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The Villages
Monday, May 27, 2024

Worried residents seek advice on mosquitoes after Villager dies of West Nile Virus

Hundreds of concerned residents still reeling from the recent death of a Villager from West Nile Virus gathered at Fenney Recreation Center on Thursday to get answers about mosquito control programs in the community.

Hundreds of Villagers came to the Fenney Recreation Center on Thursday to get answers about the county’s mosquito-control program following the recent death of a resident from West Nile Virus.

Ironically, the residents, which included those from Fenney and several other areas, were seeking those answers just yards away from where it’s believed that 74-year-old Village of Caroline resident Don Roberts suffered the fatal bite in December. He had been golfing with friends in the Village of Fenney and they had gathered at the community’s nearby fire pit after completing their game.

Thursday’s event was a meet-and-greet that already had been set up by Sumter County Commissioner Doug Gilpin. There were many stations available for the Villagers to learn about their community, but by far the busiest was the one explaining how the county combats mosquitoes through a variety of methods.

Don and Sharlene Roberts

After welcoming the large crowd to his event, Gilpin called Roberts’ death a tragic event and encouraged residents to protect themselves against mosquito bites.

“We all have to be vigilant, being a little older especially, because your immune system weakens a little bit,” he said.

Gilpin encouraged those in attendance to use mosquito spray with DEET, especially in the evening and morning hours. And he said it’s imperative to wear long sleeves and long pants as well.

“It’s no different than where you came from,” he said.

Stephen Kennedy, who serves as assistant county administrator, echoed Gilpin’s sentiments about personal protection. And he said it’s also important for Villagers to protect their property and eliminate areas where mosquitoes might breed.

“A small rut in your yard with standing water is enough for mosquitoes to start to generate activity,” he said. “And with things like bird baths, residents need to be mindful that if it’s standing water for a period of time, that could be an issue.”

The solution, Kennedy said, is a simple one.

“Change it out,” he said. “Just don’t leave it standing there for two months.”

As for Sumter County, Kennedy said residents should know that an aggressive, multi-faceted plan to deal with mosquitoes already is in place.

“We have a very strategic approach,” he said. “We approach it from the perspective of testing throughout the county.”

Kennedy said one of the key methods the county uses is a sentinel chicken program where the animals are tested on a weekly basis.

“If any of them test positive for West Nile or something like that, then that’s a trigger,” he said. “And whenever there’s a trigger, that causes us to look closer at that particular area.”

Kennedy said there’s also a team that goes out and regularly tests standing bodies of water throughout the county.

“If there’s juvenile growth, we treat that,” he said. “That’s how we control that before they get airborne in the adult version of a mosquito.”

Assistant Sumter County Administrator Stephen Kennedy, left, talks to residents about the county’s multi-faceted mosquito-control program.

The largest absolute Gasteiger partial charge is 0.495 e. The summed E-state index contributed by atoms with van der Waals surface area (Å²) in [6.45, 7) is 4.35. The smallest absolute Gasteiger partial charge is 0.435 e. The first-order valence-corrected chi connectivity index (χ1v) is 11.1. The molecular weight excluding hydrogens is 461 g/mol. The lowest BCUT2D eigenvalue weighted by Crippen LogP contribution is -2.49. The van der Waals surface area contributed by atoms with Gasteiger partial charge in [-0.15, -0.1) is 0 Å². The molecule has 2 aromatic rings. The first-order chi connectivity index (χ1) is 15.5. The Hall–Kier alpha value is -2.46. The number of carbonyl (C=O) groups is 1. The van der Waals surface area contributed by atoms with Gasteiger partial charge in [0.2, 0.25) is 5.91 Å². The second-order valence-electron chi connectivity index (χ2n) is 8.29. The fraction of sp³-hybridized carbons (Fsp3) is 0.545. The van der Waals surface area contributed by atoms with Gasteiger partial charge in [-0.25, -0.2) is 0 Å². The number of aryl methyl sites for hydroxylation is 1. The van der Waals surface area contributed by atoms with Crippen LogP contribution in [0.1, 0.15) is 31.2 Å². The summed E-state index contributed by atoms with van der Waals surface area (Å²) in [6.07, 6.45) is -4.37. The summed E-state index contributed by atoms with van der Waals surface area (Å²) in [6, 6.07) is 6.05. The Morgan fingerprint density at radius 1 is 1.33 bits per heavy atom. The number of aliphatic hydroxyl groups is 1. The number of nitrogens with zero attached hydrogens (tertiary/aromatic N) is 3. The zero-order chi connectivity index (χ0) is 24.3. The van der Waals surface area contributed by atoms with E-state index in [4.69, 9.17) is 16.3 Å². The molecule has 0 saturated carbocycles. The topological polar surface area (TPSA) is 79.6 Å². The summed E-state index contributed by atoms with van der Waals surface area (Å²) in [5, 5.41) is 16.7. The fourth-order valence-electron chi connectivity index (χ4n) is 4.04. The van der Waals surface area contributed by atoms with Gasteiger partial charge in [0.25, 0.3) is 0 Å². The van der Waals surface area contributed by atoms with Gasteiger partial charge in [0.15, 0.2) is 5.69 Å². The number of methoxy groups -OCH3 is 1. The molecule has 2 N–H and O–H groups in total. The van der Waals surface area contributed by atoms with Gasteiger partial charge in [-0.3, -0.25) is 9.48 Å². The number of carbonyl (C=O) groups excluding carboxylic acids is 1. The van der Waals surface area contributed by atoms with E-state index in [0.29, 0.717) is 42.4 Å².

Kennedy said the county also uses light traps to catch mosquitoes at night, and if more than 25 are caught in a single cycle, that’s also an indication that action needs to be taken.

“That’s a secondary trigger for us,” he said. “And as we find that there are areas with an increased population of adult mosquitoes, we begin to reply more aggressively with treatments.”

But Kennedy cautioned that there are limitations to the methods the county can use to combat the mosquito population.

“There has to be a happy balance between the environment and public safety,” he said. “If we apply too much chemical, we destroy the environment, which secondarily impacts the public. So, our goal right now is a happy balance where we’re ensuring the public is safe, as well as containing that population of mosquitoes.”

Kennedy said he had spoken with several residents who had expressed concerns about their own safety after learning of Roberts’ death from West Nile Virus.

“It’s scary,” he said. “Anytime something like that happens, there’s always a concern. But the good thing is that if anything, it raises a question and people are coming out soliciting information. Hopefully, we can give them a little peace of mind to know that we’re not sitting back waiting. We have a mosquito-control program that is countywide and runs year-round. We are continually testing and continually evaluating.”

That came as good news to Fenney resident Victor Velasquez, who along with Nancy Slaggert moved to The Villages from New Jersey last year. Like many in attendance Thursday, they had plenty of concerns about the mosquito population near their home.

“It gives me peace of mind to know the county has an active program in place,” Velasquez said.

A display put together by Sumter County personnel explain the methods used to combat mosquitoes.

Slaggert agreed but added that she also takes personal precautions.

“I love to walk the nature trail, so I make sure I spray myself when I go outside,” she said.

Velasquez said he’ll continue to use a mosquito repellent that he sprays around his yard through an attachment on his garden hose. And he added that being even more diligent in the war on mosquitoes will be a priority.

“I’ll be more vigilant now about the standing water,” he said. “I had kind of slacked off. But that’s number one. You just can’t have any standing water.”

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